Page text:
The DRAM of the embodiment is provided with a data retention mode as one of special modes other than the modes described above. This data retention mode is a low power consumption mode considered only for data retention operation in memory cells for reducing operation current as much as possible, as described below. Thus, the internal circuits regarded as unnecessary for data retention operation in the memory cells are deactivated, in other words, into which no operation current flows during refresh operation for data retention operation.

FIG. 2 shows an operation timing chart of one embodiment to set the data retention mode. In this embodiment, the RAS only refresh function is deleted from the DRAM refresh mode. That is, RAS only refresh operation is to operate row internal circuits for refreshing the memory cells and for this purpose, requires inputting of address signals corresponding to word lines for refresh operation from the external, thus requires an external address generation circuit which generates refresh addresses. In contrast, in CBR refresh operation, addresses are internally generated, thus external circuitry can be simplified drastically. Therefore, the necessity for the RAS only refresh will be eliminated for the future.

Then, in the embodiment, the RAS only refresh function is deleted as described above, and as shown in FIG. 2, with the CASB signal fixed high the RASB signal is set low and then reset high, at the timing of which the data retention mode is entered. The data retention mode is reset or released by setting the CASB signal active low, then setting the RASB signal low. That is, in the embodiment, dummy refresh is executed at the same time as the data retention mode is released by CBR refresh. By inserting such dummy CBR refresh, circuit initialization is executed which is required for internal circuitry as described below to enter the normal mode from the data retention mode.

The embodiment enables extremely simple, steady, and secure setting and releasing of the data retention mode by combining the RASB and CASB signals and also provides a simple internal circuit for the purpose.

FIG. 3 shows an operation timing chart of another embodiment to set the data retention mode. In this embodiment, seemingly the test mode is once entered. As the first mode, before the RASB signal, the WEB and CASB signals are set active low, then the WCBR mode is entered, and the CASB signal is reset high for directing test stop, then is set low for entering the data retention mode. Although not particularly limited, the mode is reset by resetting the RASB signal and CASB signal high. In this configuration, a dummy cycle is required to initialize the internal circuitry deactivated in the data retention mode. To reset the mode, CBR refresh as described above may be inserted as a dummy cycle. In this configuration, seemingly DRAM enters the test mode not frequently used in the system installation state and then enters the data retention mode according to controlling the subsequent CASB signal level, thus enabling extremely simple, steady, and secure setting and releasing of the data retention mode by combining the WEB signal with the RASB and CASB signals and also providing a simple internal circuit for the purpose. In the embodiment, the RAS only refresh function can also be left, maintaining complete compatibility with former DRAM.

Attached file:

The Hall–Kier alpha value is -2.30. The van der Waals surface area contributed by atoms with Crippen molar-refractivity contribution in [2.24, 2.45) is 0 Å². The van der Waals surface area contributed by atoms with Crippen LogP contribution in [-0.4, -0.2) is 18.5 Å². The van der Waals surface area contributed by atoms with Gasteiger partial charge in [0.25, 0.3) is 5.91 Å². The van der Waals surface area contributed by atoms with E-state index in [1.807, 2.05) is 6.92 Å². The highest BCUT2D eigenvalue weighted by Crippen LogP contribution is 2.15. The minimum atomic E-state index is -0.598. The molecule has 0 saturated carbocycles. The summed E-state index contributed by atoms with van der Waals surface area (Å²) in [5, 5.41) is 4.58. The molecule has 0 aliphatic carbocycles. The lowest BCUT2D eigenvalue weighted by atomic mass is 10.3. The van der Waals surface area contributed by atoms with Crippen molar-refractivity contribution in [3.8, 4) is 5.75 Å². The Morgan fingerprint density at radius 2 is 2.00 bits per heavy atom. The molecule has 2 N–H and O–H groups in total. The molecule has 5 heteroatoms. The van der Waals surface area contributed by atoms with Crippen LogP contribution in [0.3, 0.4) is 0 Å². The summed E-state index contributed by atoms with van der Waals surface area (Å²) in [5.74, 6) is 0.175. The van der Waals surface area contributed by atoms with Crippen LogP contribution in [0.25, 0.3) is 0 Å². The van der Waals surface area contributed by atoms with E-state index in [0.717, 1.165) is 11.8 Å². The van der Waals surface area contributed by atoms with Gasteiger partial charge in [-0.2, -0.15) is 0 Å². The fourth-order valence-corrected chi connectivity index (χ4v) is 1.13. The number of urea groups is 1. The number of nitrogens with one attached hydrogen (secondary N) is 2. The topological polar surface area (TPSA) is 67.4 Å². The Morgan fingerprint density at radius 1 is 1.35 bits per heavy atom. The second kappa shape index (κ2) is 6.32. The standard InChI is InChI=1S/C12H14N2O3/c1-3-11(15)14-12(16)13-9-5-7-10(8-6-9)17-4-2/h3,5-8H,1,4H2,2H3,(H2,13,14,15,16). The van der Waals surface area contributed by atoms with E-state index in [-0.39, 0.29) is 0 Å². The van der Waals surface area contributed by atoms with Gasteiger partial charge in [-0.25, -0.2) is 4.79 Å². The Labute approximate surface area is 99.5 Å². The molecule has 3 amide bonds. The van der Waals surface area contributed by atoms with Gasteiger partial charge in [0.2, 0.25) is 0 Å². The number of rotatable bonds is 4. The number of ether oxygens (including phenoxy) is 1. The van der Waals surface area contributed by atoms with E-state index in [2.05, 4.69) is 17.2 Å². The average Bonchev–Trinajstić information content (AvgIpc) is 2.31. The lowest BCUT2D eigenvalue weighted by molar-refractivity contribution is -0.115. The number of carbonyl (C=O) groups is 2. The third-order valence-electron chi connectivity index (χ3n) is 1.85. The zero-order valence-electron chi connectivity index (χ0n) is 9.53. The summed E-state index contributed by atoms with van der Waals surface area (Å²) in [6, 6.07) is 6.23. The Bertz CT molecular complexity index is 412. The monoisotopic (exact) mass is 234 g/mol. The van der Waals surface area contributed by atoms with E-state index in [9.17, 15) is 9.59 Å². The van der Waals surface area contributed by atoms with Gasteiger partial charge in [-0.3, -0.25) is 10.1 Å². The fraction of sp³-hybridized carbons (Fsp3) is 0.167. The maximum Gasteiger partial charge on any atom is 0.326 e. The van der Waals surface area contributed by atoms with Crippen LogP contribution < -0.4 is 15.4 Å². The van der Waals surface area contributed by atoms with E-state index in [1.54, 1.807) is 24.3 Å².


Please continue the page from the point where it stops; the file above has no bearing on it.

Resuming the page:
FIG. 4 shows an operation timing chart of a further embodiment to set the data retention mode.

In this embodiment, before the RASB signal, the WEB and CASB signals are set active low, then address signal ADD is read on the falling edge of the RASB signal, and the data retention mode is entered according to the address signal Z. This configuration also enables any other special mode than the data retention mode to be set by combining address signals.

Since circuits can be made fine with development of the semiconductor technologies, DRAM can be provided with an internal simple logical operation circuit for providing special modes such as a write mode with data processing in which a logical operation is performed on internal data and external data and the operation result is written, a write mode in which only specific bits of data consisting of a number of bits are rewritten from the external, and a search read mode in which if a specific bit of data consisting of a number of bits is the same as the specified bit, the bit data is read. When a number of such special modes can be used, one mode can be selected efficiently, steadily, and securely among the special modes by combining the address signals ADD.

FIG. 5 shows an operation timing chart of another embodiment to set the data retention mode.

In this embodiment, before the RASB signal, output enable signal OEB, if present, as well as the WEB and CASB signals is set active low, then whether or not these signals CASB, WEB, and OEB are low is judged on the falling edge of the RASB signal before the data retention mode is entered. This configuration enables simple, steady, and secure setting and releasing of the data retention mode by combining the WEB and OEB signals with the RASB and CASB signals and also provides a simple internal circuit for the purpose.